“It is a mobile-centric offering, and I’m a huge believer in mobility. Will there be fixed-line substitute applications here? Absolutely,” Stephenson said. “I do think the path Verizon is pursuing is going to be a really good service. That’s not our priority.”

Meanwhile, Verizon advocates a mobile and in-home broadband approach as a wireless competitor to cable outside its wireline markets. Following various trials, Verizon deployed 5G in four markets using proprietary, nonstandard technology, with plans to expand deployments in 2019.

Will providers that don’t have wireless networks see 5G as a threat to their wireline broadband market?

Traditional wireline and cable operators will likely leverage 5G for backup circuits for business customers and continue to provide fiber-based backhaul services.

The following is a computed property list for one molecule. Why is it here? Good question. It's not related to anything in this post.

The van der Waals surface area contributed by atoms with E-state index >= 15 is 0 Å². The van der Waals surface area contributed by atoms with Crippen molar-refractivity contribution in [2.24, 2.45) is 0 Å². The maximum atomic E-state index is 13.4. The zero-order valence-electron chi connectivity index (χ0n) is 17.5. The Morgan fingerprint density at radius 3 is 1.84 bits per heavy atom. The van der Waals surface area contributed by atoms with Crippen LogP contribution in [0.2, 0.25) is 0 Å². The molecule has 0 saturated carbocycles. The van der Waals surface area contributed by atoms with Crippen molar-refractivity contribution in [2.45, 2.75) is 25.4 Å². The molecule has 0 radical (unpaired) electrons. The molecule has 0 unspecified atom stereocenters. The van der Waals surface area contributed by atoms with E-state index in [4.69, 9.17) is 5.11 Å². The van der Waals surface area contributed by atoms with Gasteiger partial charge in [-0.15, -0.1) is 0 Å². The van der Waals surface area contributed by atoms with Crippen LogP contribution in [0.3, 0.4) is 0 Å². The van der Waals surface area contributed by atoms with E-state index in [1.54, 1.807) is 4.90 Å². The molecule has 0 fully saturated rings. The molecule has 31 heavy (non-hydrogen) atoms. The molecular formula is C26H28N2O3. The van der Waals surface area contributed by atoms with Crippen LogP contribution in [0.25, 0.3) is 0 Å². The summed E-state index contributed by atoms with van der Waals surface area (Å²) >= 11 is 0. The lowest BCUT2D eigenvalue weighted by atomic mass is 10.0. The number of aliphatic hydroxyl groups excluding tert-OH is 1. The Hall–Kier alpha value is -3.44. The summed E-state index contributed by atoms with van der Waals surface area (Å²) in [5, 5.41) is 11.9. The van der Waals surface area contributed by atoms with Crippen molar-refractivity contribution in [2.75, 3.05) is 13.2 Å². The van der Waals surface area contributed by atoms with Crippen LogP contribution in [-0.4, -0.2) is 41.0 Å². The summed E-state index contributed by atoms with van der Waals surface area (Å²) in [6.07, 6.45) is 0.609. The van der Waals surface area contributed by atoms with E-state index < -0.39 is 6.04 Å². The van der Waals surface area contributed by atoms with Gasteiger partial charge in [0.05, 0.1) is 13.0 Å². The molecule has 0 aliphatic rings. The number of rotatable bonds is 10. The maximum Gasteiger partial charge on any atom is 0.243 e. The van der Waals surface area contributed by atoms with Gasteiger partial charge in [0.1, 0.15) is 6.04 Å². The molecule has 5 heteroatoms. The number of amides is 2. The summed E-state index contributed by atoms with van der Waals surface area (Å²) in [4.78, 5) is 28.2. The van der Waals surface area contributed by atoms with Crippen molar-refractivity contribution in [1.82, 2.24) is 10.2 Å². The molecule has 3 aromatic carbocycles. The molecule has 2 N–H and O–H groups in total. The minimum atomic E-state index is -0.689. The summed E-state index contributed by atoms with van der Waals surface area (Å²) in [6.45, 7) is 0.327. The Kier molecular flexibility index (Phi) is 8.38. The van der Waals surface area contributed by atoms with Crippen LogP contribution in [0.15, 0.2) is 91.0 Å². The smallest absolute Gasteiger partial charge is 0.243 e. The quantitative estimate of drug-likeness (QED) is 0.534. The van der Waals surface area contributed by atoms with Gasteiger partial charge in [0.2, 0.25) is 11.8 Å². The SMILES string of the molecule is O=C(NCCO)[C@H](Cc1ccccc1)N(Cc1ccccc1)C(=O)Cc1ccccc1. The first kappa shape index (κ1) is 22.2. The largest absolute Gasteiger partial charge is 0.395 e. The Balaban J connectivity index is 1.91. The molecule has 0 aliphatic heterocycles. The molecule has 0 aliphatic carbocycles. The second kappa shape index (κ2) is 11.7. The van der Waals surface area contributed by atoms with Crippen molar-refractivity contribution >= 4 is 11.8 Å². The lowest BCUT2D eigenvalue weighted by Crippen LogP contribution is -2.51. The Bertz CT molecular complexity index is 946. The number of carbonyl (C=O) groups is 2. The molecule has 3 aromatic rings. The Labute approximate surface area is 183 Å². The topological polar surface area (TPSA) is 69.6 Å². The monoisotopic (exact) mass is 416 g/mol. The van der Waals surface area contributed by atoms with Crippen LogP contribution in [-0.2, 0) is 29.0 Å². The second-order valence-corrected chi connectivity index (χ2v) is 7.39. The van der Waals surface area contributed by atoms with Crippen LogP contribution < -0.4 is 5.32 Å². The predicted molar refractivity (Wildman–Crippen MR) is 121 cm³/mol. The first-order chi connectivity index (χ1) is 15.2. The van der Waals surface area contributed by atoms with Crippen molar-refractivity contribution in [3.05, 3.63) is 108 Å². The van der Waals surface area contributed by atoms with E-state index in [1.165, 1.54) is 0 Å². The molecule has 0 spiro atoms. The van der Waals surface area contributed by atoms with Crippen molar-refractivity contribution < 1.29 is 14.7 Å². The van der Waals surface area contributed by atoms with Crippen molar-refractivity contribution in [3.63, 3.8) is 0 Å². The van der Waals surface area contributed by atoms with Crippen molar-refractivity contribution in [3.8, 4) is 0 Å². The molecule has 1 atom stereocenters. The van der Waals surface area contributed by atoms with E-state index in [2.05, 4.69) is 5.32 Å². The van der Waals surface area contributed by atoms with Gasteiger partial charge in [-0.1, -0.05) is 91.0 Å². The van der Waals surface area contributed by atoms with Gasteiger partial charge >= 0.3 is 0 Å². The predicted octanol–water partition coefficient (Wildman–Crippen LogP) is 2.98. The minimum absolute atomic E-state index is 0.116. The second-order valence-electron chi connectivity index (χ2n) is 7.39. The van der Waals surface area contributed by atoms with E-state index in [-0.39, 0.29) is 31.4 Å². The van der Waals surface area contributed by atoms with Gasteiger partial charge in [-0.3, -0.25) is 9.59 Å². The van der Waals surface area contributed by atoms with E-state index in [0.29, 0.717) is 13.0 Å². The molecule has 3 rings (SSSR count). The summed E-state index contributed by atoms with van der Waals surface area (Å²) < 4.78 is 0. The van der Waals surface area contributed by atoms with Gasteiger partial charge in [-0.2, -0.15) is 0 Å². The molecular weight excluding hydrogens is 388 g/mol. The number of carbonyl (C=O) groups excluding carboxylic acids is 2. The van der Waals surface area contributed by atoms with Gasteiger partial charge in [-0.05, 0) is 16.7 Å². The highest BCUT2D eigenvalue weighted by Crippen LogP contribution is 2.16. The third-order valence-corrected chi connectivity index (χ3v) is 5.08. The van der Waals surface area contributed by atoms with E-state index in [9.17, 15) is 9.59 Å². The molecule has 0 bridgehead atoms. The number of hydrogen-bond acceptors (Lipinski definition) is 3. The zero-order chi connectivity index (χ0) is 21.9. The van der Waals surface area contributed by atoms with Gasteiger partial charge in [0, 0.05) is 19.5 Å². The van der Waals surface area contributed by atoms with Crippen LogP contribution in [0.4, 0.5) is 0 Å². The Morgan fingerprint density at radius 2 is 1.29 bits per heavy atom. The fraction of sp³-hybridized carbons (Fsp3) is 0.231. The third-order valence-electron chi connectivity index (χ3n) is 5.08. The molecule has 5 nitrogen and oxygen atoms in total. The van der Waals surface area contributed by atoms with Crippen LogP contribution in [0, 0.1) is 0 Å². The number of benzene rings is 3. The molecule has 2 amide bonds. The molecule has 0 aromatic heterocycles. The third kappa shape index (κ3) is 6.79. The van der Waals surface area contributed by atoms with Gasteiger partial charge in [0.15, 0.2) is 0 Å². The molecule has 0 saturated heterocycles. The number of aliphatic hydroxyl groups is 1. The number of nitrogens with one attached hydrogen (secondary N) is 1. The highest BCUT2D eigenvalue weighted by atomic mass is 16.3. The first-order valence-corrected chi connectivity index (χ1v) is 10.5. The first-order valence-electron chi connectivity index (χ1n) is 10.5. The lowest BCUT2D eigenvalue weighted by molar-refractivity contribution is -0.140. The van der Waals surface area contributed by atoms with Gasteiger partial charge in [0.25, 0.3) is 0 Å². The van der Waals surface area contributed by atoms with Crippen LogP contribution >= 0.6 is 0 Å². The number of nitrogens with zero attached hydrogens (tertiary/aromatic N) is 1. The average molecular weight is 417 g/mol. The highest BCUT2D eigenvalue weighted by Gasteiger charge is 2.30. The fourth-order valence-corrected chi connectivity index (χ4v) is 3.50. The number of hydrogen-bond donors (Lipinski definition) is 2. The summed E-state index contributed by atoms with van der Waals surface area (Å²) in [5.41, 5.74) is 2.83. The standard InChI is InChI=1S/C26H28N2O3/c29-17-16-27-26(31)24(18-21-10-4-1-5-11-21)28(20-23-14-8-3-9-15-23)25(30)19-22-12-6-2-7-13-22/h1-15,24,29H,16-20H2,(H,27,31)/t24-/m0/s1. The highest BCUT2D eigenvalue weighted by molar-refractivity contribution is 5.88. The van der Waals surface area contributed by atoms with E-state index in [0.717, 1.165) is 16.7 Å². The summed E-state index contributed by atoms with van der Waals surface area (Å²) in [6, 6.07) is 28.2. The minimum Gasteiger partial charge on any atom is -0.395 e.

“So 5G will have an impact on some portion of the consumer business, but again, fiber is very competitive relative to 5G, and therefore our focus is on fiber even for consumers,” Dev said. “For the enterprise business, we think it will be net positive, so as some of our wholesale customers roll out 5G networks, hopefully we’ll benefit from that. 5G also has a mechanism for access.”

However, Dexter Goei, CEO of Altice USA, which is building out a dual FTTH and DOCSIS 3.1 network, dismisses 5G as a near-term threat.

“By and large, if you look at the material and timetables associated with 5G, it seems like this is something that’s far off. I think this is something that will be a slow burn, but we’ll be watching,” Goei said.Outside of the time and capital outlay, the business plan from our standpoint looks shaky when they start launching a product in any breadth.”

Electric Cooperatives Further Momentum